Soccer gay moments

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If you attend enough matches, you will hear abusive language. Fans may not mean it badly but their words still carry weight. By Ross Hunter for Nutmeg magazine. I t is a cold March night at MacDiarmid Park. St Johnstone have just salvaged a draw against Hibs with an equaliser in the 83rd minute. As the referee blows the full-time whistle, the exasperated breath of a few thousand Hibees meets in the air above our he. We stand up, almost in unison and, clutching programmes and scarves, we begin the trudge out of the stadium. Despite the scoreline, I am happy.

I miss spending time with my brothers and my dad. I miss the palpable tension, the songs, the beauty and the rage apparent in a Friday night league game late into the season.

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I miss the scalding innards of a macaroni pie devoured too quickly. I miss, more than anything, the football. The depth of camaraderie that comes with following a team, particularly one whose fortunes seem to fluctuate year upon year. As we leave we can see Ally McCoist in the punditry booth, elevated in the corner of the Soccer gay moments. Ally obliges with a big grin, knowing that this adoration is only fleeting.

Still, the crowd cheers, happy to be acknowledged. Indeed, just over half of Scottish football fans surveyed by the Equality Network in reported witnessing homophobic behaviour at a football ground. While rugby fans are praised for the welcoming atmospheres they create at Murrayfield, the same cannot be said for the crowds that gather weekly in the grounds of football stadiums across the nation. The zero-tolerance approach of clubs towards racism Soccer gay moments been commendable.

And yet while the policies against homophobic language remain as stringent as that against racism, the reality of enforcement is different. This is, I think, partly because of the way homophobic language has imbedded itself so deeply into the Scottish vernacular as to seem almost innocuous.

In all my dealings with him he had never said an unkind word or treated me in any way differently because I was gay. The word just slipped out. The trouble was he ended up inferring that those were immutable characteristics of, well, me. Just listen to the language hurled at referees and officials or observe their dwindling retention rates, particularly of those working in amateur leagues.

Referees at least know what they are ing up for. Gay people are largely treated as collateral damage. I just want to watch the football. Many people point to the notable absence of any openly gay football players in a major league as proof of the inhospitable environment. He hung himself after being accused of sexually assaulting a year-old boy in the state of Maryland where all homosexual acts were, at that time, illegal.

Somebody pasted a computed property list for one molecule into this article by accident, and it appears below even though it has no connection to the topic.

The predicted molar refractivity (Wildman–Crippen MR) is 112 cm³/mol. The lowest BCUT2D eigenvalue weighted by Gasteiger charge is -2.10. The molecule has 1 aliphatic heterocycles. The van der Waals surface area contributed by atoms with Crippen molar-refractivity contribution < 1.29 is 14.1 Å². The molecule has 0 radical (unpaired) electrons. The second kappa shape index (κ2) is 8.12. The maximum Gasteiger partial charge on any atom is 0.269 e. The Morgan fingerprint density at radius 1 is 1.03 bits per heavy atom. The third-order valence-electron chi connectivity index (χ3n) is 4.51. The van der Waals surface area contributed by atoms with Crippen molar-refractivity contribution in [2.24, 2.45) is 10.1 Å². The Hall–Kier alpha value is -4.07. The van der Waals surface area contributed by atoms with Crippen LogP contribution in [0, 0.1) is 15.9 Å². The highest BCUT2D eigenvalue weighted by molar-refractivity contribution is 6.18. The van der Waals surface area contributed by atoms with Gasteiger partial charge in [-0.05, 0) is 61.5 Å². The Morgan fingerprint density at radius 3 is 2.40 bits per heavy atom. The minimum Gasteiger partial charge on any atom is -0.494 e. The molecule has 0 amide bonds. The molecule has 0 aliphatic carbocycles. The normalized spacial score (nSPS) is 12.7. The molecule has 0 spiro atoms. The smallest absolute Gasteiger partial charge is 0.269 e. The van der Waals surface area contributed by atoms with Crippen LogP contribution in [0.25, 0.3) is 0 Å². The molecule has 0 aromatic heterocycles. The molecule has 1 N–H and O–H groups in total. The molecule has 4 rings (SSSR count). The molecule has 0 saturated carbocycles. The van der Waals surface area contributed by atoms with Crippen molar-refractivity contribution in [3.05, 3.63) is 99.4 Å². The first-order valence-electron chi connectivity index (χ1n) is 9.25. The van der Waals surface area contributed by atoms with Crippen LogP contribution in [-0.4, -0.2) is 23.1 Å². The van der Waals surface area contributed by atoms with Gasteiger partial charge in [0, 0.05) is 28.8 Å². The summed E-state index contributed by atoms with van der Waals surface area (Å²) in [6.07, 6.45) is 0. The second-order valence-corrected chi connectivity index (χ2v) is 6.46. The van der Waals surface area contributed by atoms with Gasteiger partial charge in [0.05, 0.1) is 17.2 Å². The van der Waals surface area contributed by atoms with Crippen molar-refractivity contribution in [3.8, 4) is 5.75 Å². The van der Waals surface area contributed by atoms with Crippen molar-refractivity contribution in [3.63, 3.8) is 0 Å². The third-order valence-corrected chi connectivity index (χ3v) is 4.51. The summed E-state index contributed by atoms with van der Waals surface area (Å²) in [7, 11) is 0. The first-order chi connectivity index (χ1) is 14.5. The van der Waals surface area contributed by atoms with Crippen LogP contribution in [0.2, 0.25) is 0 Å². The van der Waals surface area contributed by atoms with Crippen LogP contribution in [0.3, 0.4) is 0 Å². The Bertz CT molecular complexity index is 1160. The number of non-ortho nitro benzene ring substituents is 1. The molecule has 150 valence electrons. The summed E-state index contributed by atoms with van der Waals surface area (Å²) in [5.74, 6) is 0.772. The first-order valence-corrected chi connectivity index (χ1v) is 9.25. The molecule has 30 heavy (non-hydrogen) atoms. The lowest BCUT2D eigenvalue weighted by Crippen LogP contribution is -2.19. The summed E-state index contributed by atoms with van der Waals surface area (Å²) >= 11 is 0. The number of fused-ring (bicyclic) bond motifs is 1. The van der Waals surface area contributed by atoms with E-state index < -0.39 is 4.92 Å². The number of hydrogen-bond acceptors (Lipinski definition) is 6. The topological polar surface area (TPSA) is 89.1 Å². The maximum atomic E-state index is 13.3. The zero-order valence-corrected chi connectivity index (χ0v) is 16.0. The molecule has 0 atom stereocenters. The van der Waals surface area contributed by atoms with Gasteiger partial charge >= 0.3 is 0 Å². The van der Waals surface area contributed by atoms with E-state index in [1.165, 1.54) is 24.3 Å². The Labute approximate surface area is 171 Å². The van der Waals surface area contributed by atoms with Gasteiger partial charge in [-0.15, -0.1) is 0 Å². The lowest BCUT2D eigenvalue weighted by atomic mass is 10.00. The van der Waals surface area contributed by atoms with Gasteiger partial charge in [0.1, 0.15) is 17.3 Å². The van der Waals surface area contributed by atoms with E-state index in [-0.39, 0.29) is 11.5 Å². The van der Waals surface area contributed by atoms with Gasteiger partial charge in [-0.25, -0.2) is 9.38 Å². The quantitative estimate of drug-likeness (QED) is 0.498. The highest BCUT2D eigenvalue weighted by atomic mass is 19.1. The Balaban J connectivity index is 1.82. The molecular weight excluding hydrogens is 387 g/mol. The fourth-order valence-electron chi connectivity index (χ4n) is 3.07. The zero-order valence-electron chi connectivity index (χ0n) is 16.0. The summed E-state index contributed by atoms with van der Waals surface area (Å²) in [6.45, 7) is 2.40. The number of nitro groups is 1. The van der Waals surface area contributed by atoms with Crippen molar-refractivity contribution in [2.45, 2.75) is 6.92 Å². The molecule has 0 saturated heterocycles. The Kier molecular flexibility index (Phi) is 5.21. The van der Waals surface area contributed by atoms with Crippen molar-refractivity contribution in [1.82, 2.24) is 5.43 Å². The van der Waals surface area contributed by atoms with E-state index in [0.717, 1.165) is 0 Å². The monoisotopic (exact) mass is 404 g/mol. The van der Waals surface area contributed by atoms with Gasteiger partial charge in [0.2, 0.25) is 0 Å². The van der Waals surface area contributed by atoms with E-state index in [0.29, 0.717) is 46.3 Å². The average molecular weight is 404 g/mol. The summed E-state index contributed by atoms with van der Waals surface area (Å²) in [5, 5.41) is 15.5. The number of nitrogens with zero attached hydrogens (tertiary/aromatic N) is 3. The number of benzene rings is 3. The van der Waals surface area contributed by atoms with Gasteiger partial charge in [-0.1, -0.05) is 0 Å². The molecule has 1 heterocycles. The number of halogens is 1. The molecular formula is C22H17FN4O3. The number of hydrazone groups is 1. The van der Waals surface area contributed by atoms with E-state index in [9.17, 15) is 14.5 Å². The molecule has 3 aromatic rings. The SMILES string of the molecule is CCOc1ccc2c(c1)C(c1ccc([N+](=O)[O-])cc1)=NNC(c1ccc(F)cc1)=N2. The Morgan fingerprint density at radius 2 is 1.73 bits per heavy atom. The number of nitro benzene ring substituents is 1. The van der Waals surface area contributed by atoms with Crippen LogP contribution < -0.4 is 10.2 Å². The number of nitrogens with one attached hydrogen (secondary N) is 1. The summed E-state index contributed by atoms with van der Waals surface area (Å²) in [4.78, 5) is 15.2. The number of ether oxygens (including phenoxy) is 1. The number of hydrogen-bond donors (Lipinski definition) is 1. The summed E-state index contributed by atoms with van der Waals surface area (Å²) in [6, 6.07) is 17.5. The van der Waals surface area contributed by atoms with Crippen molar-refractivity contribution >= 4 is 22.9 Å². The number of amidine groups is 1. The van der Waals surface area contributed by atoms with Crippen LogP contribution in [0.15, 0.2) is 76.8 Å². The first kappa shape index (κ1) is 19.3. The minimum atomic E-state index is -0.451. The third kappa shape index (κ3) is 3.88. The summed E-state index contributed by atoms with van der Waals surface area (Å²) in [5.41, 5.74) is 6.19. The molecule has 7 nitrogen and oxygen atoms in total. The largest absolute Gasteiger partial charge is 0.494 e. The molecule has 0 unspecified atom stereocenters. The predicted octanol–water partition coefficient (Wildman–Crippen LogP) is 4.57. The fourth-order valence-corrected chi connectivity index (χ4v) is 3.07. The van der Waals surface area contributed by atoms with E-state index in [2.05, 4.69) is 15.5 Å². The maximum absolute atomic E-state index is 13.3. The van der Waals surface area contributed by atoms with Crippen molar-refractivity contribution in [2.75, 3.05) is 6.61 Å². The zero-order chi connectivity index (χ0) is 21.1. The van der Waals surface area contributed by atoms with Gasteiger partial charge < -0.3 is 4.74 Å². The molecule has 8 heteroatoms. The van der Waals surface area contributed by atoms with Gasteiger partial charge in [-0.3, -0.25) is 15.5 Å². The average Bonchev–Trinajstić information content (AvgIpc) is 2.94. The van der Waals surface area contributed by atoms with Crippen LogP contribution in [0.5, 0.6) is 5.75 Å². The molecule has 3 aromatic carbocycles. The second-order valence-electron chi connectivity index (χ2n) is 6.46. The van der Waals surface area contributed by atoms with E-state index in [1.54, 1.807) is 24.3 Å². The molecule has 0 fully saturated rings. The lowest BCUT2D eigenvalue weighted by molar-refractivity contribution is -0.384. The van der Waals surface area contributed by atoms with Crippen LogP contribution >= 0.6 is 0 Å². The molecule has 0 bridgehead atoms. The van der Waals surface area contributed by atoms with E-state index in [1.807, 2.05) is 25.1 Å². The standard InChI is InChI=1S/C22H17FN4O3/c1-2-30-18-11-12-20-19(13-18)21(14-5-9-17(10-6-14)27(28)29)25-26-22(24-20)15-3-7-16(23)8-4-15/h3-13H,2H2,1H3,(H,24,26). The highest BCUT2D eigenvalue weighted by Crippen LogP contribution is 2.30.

I do not want to give any more embarrassment to my friends and family. It may seem that rainbow laces have had little tangible effect, but the very fact of their visibility als a promise of acceptance that has been long overdue. Perhaps, then, it is not so much the fear of discrimination that keeps players from sharing who they really are, but fear of the fanaticism and intrusion they would face should they choose to tell the media.

The dilemma any prospective gay footballer faces is that their career would be overshadowed by their story. Whoever chooses to become the first openly gay professional male football player in the UK would be falling on a sword that would bleed them of their privacy. By coming out they would destroy any chance of being known solely for their talent as a player rather than a personal life that the tabloid newspapers would undoubtedly feast upon.

And yet, it is necessary. Because until young gay players can see themselves in the Premier League all but the strongest-willed will hang up their boots prematurely. Young players have to deal with the fierce competition of getting scouted, the stress of negotiating contracts, of possibly uplifting their lives year-upon-year just to maintain a career. Any other added stress increases the chances of failure. But until they do the absence of a role model will continue to damage not just individual players but the game as whole. How much talent has already been squandered due to fear of prejudice?

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How is anyone expected to report homophobic language when the victims of its damage remain anonymous? I stopped playing football when I was 12 years old. So, I quit because it was too hard to get bullied and play football. Too Soccer gay moments an experience for a year-old to cope with. A gay footballer might have given me hope. In all likelihood I would never have amounted to anything as a player I was, at best, a serviceable right winger. Yet the commonplace consequence of discrimination is that we will never know how many goals have gone unscored or trophies unlifted. Senseless prejudice robs the world of talent.

And until we see it — until that talent can walk onto a pitch and not fear the slurs or the chants or the cheap journalistic jokes about what happens in the showers at full-time — we will continue to be impoverished. Guardian Sport Network Football. Despite its best intentions, football remains unwelcoming of gay fans. Fans may not mean it badly but their words still carry weight By Ross Hunter for Nutmeg magazine. Football should be for everyone but it is not always hospitable.

Ross Hunter. Thu 24 Sep The joy of going to football matches with your grandpa and his friends. A love letter to five-a-side football. Topics Football Guardian Sport Network features.

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Soccer gay moments

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